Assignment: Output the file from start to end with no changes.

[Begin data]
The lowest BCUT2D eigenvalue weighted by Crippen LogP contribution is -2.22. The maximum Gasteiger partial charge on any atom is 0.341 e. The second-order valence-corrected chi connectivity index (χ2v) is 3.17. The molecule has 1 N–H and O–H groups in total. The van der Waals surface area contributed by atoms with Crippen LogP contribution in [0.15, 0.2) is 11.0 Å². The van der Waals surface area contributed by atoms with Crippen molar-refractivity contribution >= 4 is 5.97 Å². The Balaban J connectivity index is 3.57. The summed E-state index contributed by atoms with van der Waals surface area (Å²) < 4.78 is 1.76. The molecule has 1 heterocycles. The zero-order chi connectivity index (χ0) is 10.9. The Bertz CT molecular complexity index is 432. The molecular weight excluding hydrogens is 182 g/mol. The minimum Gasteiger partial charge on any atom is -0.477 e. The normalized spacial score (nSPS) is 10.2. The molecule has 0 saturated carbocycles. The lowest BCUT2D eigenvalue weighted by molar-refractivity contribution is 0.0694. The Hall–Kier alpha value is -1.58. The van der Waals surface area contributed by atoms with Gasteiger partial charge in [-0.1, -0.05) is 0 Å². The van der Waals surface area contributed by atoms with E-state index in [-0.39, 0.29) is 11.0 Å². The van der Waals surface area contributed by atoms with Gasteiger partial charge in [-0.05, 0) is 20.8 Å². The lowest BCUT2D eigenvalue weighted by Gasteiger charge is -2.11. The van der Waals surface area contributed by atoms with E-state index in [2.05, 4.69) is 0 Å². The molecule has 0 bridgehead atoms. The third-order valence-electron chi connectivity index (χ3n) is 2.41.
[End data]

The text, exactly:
The lowest BCUT2D eigenvalue weighted by Crippen LogP contribution is -2.22. The maximum Gasteiger partial charge on any atom is 0.341 e. The second-order valence-corrected chi connectivity index (χ2v) is 3.17. The molecule has 1 N–H and O–H groups in total. The van der Waals surface area contributed by atoms with Crippen LogP contribution in [0.15, 0.2) is 11.0 Å². The van der Waals surface area contributed by atoms with Crippen molar-refractivity contribution >= 4 is 5.97 Å². The Balaban J connectivity index is 3.57. The summed E-state index contributed by atoms with van der Waals surface area (Å²) < 4.78 is 1.76. The molecule has 1 heterocycles. The zero-order chi connectivity index (χ0) is 10.9. The Bertz CT molecular complexity index is 432. The molecular weight excluding hydrogens is 182 g/mol. The minimum Gasteiger partial charge on any atom is -0.477 e. The normalized spacial score (nSPS) is 10.2. The molecule has 0 saturated carbocycles. The lowest BCUT2D eigenvalue weighted by molar-refractivity contribution is 0.0694. The Hall–Kier alpha value is -1.58. The van der Waals surface area contributed by atoms with Gasteiger partial charge in [-0.1, -0.05) is 0 Å². The van der Waals surface area contributed by atoms with E-state index in [-0.39, 0.29) is 11.0 Å². The van der Waals surface area contributed by atoms with Gasteiger partial charge in [-0.05, 0) is 20.8 Å². The lowest BCUT2D eigenvalue weighted by Gasteiger charge is -2.11. The van der Waals surface area contributed by atoms with E-state index in [2.05, 4.69) is 0 Å². The molecule has 0 bridgehead atoms. The third-order valence-electron chi connectivity index (χ3n) is 2.41.